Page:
Colleges and Technical Institutions are popular education choices in Canada; they offer professional programs of 1 to 3 years (often including a work term) that are highly applicable in the job market. Some community colleges offer university transfer programs that allow students to take courses that are parallel to those offered for the first two years of a four year university program. Students must still apply to the university to gain admission to complete the last two years of the four year program.
The 175 post-secondary institutions which are members of the Association of Canadian Community Colleges (ACCC) are officially known by a range of titles, including Community College, College, Technical Institute, University College, and Cégep. All of these institutions have the primary function of responding to the training needs of business, industry and the public service sectors. They also meet the educational needs of vocationally-oriented secondary school graduates, employment-seeking university graduates, as well as the lifelong learning requirements of the adult population. Historically, these institutions offered diplomas as community needs change and evolve and at least 18 are now granting degrees and applied degrees.
The two- to three-year (or shorter) college programs typically offer specific, vocationally-oriented curricula, as well as general academic concentrations. In fact, a significant number of university graduates attend college upon completion of their degrees to acquire vocational skills for employment. Colleges typically have more vocationally-related curricula than universities, with smaller classes, off-campus course offerings, a greater ratio of laboratory space to classroom space, an interactive teaching style and inclusive entry criteria. Employment-related programs, including apprenticeship and continuing education courses, often maintain varying entry levels and range from the technologies to the creative arts. Colleges maintain renowned Centres of Excellence in many fields such as information technology, mining, the environment, and hospitality and tourism. They design curriculum and hands-on training for future participants in a skilled and specialized Canadian work force. Other full and part-time programs include health, business, academic upgrading, applied arts, social services, adult literacy, and university preparation.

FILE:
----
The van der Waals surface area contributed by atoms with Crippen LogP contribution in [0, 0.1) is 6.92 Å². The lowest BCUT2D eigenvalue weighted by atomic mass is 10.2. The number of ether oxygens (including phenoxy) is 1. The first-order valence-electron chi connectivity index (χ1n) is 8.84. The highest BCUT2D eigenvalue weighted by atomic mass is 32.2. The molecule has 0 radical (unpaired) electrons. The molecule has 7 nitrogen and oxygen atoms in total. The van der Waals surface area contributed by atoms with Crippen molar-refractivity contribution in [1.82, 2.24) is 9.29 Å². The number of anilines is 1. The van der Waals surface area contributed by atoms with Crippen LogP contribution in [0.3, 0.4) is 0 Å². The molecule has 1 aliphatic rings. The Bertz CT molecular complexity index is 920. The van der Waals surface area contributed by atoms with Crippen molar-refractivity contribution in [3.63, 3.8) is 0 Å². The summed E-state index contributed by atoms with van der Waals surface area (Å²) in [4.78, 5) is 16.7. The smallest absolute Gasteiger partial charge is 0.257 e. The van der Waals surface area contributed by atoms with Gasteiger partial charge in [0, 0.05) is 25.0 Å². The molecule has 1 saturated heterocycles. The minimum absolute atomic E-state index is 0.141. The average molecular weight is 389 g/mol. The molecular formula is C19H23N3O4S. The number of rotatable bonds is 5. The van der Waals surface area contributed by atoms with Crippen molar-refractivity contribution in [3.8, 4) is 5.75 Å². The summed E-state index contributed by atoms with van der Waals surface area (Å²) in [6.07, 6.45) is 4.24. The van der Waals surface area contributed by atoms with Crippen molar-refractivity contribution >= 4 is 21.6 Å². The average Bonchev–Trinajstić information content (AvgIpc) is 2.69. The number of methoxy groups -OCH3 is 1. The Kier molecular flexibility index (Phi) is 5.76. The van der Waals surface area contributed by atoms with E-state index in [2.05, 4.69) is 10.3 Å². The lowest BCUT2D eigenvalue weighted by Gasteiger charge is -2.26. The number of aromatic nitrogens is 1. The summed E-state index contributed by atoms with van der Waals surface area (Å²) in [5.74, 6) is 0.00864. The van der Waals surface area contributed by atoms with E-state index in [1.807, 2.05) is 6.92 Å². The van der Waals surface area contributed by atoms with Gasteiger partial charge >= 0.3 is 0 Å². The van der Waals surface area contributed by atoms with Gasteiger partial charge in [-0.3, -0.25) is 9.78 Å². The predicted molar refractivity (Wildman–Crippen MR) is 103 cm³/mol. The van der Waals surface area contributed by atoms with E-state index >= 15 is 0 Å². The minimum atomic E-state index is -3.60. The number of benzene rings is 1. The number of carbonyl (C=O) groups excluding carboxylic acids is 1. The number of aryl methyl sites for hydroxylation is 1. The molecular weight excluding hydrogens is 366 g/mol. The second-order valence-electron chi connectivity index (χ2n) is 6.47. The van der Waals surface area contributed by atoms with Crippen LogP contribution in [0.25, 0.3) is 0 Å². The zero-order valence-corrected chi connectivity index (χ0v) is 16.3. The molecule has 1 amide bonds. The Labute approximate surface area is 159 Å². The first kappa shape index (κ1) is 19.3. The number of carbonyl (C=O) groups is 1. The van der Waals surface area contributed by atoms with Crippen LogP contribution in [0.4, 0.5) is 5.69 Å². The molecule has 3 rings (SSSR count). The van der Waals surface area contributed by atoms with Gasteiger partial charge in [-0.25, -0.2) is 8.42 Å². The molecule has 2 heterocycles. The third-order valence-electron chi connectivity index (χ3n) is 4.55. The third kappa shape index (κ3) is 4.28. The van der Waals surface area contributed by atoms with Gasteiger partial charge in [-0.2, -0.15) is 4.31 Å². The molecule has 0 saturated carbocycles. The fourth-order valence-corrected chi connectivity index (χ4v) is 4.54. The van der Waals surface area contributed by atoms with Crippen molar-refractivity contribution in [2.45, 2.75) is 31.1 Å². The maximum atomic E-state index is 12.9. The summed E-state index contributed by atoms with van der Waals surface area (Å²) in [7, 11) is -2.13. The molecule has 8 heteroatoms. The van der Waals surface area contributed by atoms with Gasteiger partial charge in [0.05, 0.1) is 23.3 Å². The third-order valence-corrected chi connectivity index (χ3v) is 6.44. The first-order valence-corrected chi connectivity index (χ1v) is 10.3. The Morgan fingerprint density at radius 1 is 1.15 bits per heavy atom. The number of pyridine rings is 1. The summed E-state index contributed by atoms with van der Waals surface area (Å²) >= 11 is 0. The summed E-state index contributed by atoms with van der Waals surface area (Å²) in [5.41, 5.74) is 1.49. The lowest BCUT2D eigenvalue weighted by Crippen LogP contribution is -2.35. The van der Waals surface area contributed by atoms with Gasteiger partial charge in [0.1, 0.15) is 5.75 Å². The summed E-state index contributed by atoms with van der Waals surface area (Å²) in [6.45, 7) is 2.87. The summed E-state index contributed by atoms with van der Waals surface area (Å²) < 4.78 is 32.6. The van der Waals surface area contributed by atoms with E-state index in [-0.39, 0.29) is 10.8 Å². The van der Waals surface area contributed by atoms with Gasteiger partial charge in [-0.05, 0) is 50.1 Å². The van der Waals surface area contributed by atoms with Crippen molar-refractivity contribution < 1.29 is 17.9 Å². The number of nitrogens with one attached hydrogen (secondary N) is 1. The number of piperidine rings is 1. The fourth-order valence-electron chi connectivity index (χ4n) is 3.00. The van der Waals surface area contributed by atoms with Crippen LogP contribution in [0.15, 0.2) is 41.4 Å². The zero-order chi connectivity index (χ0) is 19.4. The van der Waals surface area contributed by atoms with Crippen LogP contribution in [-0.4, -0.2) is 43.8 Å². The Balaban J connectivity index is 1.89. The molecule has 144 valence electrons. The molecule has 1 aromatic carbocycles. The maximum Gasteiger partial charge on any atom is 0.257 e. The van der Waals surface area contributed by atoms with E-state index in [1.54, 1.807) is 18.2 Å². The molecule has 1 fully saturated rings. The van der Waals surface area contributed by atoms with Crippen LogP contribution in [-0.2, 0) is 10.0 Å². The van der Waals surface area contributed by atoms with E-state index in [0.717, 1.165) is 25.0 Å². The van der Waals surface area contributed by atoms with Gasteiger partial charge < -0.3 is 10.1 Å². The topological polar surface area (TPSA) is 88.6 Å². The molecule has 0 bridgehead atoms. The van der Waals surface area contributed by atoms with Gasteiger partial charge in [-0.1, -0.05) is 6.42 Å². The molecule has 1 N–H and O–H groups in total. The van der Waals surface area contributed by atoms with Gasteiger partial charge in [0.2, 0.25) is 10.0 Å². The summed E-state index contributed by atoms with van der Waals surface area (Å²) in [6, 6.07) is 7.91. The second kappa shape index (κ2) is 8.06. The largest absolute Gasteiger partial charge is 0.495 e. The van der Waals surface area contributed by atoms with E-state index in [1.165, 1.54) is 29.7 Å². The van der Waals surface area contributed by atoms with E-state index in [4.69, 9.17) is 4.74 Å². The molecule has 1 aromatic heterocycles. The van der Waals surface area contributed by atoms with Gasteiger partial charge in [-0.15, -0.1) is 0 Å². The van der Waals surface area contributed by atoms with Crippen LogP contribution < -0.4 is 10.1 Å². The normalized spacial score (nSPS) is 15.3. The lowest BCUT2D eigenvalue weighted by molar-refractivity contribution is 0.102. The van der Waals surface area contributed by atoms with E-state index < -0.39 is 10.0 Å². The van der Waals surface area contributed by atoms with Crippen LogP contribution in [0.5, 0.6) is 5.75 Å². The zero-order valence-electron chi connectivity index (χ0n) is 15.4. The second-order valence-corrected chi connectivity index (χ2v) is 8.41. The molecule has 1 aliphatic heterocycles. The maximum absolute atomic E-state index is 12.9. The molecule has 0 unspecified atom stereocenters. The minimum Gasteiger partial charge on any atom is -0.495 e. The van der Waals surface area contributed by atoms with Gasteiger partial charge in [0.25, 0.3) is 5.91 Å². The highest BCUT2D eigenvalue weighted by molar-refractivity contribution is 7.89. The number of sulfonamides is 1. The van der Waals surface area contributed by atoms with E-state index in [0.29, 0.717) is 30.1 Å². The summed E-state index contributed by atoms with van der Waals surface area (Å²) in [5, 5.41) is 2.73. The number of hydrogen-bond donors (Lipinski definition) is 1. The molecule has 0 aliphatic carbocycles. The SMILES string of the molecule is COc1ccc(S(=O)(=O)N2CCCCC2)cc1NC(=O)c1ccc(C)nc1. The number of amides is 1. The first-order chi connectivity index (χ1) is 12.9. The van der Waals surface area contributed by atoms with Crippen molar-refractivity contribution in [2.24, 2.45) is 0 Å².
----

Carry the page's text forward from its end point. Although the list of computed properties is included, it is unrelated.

The uniqueness of Canadian colleges lies in the combination of employer-centred curricula within comprehensive learning institutions which respond to national economic policy. Colleges are dynamic institutions, constantly changing to meet the economic and social needs of the communities in which they work. As such, several colleges have achieved ISO certification and all strive for quality and excellence in meeting the changing learning needs of society.
University Transfer Programs
Students intending to acquire a degree at a university can complete their first two years of study at a college or university college and earn credits. Most of the credits earned in this type of program may be transferred to universities as the first and second years of a degree program. Colleges and university colleges that offer transfer programs usually have an established relationship with nearby universities however, it is important to check with the college to determine which universities will accept the transfer credits. You must ensure that the courses you take are appropriate to the degree you plan to enter in university.
Colleges and Technical Institutes Requirements